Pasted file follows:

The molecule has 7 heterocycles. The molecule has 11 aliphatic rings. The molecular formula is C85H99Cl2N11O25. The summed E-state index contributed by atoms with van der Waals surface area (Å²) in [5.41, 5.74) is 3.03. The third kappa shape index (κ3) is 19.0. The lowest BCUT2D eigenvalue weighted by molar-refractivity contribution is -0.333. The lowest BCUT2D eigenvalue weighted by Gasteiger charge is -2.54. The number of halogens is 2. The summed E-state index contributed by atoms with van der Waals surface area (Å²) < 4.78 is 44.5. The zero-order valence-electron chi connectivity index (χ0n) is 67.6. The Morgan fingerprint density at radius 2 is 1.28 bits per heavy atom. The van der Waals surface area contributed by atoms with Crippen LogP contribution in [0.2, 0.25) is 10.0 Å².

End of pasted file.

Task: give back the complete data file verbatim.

The molecule has 7 heterocycles. The molecule has 11 aliphatic rings. The molecular formula is C85H99Cl2N11O25. The summed E-state index contributed by atoms with van der Waals surface area (Å²) in [5.41, 5.74) is 3.03. The third kappa shape index (κ3) is 19.0. The lowest BCUT2D eigenvalue weighted by molar-refractivity contribution is -0.333. The lowest BCUT2D eigenvalue weighted by Gasteiger charge is -2.54. The number of halogens is 2. The summed E-state index contributed by atoms with van der Waals surface area (Å²) < 4.78 is 44.5. The zero-order valence-electron chi connectivity index (χ0n) is 67.6. The Morgan fingerprint density at radius 2 is 1.28 bits per heavy atom. The van der Waals surface area contributed by atoms with Crippen LogP contribution in [0.2, 0.25) is 10.0 Å².